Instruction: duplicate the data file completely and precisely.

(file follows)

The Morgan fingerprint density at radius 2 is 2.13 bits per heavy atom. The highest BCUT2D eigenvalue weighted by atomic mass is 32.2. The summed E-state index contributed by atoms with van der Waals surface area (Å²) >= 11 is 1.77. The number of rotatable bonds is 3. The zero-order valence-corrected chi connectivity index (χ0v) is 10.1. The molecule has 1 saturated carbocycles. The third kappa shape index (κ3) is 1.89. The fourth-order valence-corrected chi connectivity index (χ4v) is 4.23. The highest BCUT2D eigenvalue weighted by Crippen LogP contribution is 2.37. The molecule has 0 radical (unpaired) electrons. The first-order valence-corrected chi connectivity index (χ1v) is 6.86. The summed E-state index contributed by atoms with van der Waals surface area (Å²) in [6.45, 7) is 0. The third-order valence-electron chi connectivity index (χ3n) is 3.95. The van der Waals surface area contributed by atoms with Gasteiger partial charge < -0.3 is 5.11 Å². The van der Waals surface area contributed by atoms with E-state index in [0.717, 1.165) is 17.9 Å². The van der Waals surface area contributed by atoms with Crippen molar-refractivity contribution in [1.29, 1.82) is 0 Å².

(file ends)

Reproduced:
The Morgan fingerprint density at radius 2 is 2.13 bits per heavy atom. The highest BCUT2D eigenvalue weighted by atomic mass is 32.2. The summed E-state index contributed by atoms with van der Waals surface area (Å²) >= 11 is 1.77. The number of rotatable bonds is 3. The zero-order valence-corrected chi connectivity index (χ0v) is 10.1. The molecule has 1 saturated carbocycles. The third kappa shape index (κ3) is 1.89. The fourth-order valence-corrected chi connectivity index (χ4v) is 4.23. The highest BCUT2D eigenvalue weighted by Crippen LogP contribution is 2.37. The molecule has 0 radical (unpaired) electrons. The first-order valence-corrected chi connectivity index (χ1v) is 6.86. The summed E-state index contributed by atoms with van der Waals surface area (Å²) in [6.45, 7) is 0. The third-order valence-electron chi connectivity index (χ3n) is 3.95. The van der Waals surface area contributed by atoms with Gasteiger partial charge < -0.3 is 5.11 Å². The van der Waals surface area contributed by atoms with E-state index in [0.717, 1.165) is 17.9 Å². The van der Waals surface area contributed by atoms with Crippen molar-refractivity contribution in [1.29, 1.82) is 0 Å².